%I #18 Nov 06 2023 11:08:03
%S 1,2,3,2,5,5,3,7,3,8,5,5,11,4,7,12,13,7,9,8,17,7,7,7,19,19,23,12,11,
%T 12,25,10,13,27,11,10,9,14,11,29,11,31,31,19,17,34,37,18,19,40,41,14,
%U 17,21,15,16,17,18,47,17,23,46,45,46,25,49,49,50,29,26,19,27,31,29,55,34,61
%N Least number k < n and coprime to n such that the largest term of the continued fraction of k/n is as small as possible.
%C See A141822 for the value of the largest term in the continued fraction of a(n)/n. Zaremba conjectured that the largest value is 5.
%D R. K. Guy, Unsolved problems in number theory, F20.
%D S. K. Zaremba, ed., "Applications of number theory to numerical analysis," Proceedings of the Symposium at the Centre for Research in Mathematics, University of Montreal, Academic Press, New York, London (1972).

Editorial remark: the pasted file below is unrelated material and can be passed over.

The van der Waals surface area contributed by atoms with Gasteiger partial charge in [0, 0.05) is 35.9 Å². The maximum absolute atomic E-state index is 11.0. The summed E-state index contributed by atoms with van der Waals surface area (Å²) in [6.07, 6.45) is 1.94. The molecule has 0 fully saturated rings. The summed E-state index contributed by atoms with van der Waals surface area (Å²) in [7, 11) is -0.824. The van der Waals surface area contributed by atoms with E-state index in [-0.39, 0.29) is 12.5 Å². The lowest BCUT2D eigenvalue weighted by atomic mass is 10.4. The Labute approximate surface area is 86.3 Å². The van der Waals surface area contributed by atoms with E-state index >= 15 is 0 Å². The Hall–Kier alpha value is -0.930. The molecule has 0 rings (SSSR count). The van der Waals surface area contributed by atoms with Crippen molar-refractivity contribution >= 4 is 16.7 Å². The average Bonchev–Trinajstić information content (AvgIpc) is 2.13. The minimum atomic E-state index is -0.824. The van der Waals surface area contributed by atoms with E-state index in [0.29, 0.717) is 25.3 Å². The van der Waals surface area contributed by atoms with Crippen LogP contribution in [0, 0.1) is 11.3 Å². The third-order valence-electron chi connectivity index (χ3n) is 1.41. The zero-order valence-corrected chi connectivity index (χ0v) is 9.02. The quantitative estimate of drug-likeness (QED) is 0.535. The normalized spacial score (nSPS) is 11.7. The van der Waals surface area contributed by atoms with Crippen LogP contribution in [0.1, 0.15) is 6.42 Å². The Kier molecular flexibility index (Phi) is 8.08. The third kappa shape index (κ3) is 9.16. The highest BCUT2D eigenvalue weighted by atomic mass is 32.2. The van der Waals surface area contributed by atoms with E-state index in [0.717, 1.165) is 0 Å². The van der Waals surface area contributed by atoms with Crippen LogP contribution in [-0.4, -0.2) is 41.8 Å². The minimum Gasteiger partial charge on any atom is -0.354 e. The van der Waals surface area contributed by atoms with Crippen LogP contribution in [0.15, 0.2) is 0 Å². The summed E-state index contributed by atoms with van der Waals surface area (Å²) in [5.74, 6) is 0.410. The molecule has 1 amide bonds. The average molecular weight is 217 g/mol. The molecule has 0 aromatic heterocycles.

%H Robin Visser, <a href="/A141821/b141821.txt">Table of n, a(n) for n = 2..10000</a> (terms n = 2..2000 from T. D. Noe).
%H T. W. Cusick, <a href="https://doi.org/10.1090/S00255718199311895177">Zaremba's conjecture and sums of the divisor function</a>, Math. Comp. 61 (1993), 171176.
%H Takao Komatsu, <a href="http://www.anubih.ba/Journals/vol1,no1,y05/03revkomatsu.pdf">On a Zaremba's conjecture for powers</a>, Sarajevo J. Math. 1 (2005), 913.
%e For n=7, the six continued fractions for k/7 are (0, 7), (0, 3, 2), (0, 2, 3), (0, 1, 1, 3), (0, 1, 2, 2) and (0, 1, 6). It is easy to see that the fifth one, for 5/7, has the smallest maximum term, 2. Hence a(7)=5.
%t Table[k=Select[Range[n1], GCD[ #,n]==1&]; c=ContinuedFraction[k/n]; mx=Max/@c; mn=Min[mx]; k[[Position[mx,mn,1,1][[1,1]]]], {n,2,100}]
%K nonn
%O 2,2
%A _T. D. Noe_, Jul 08 2008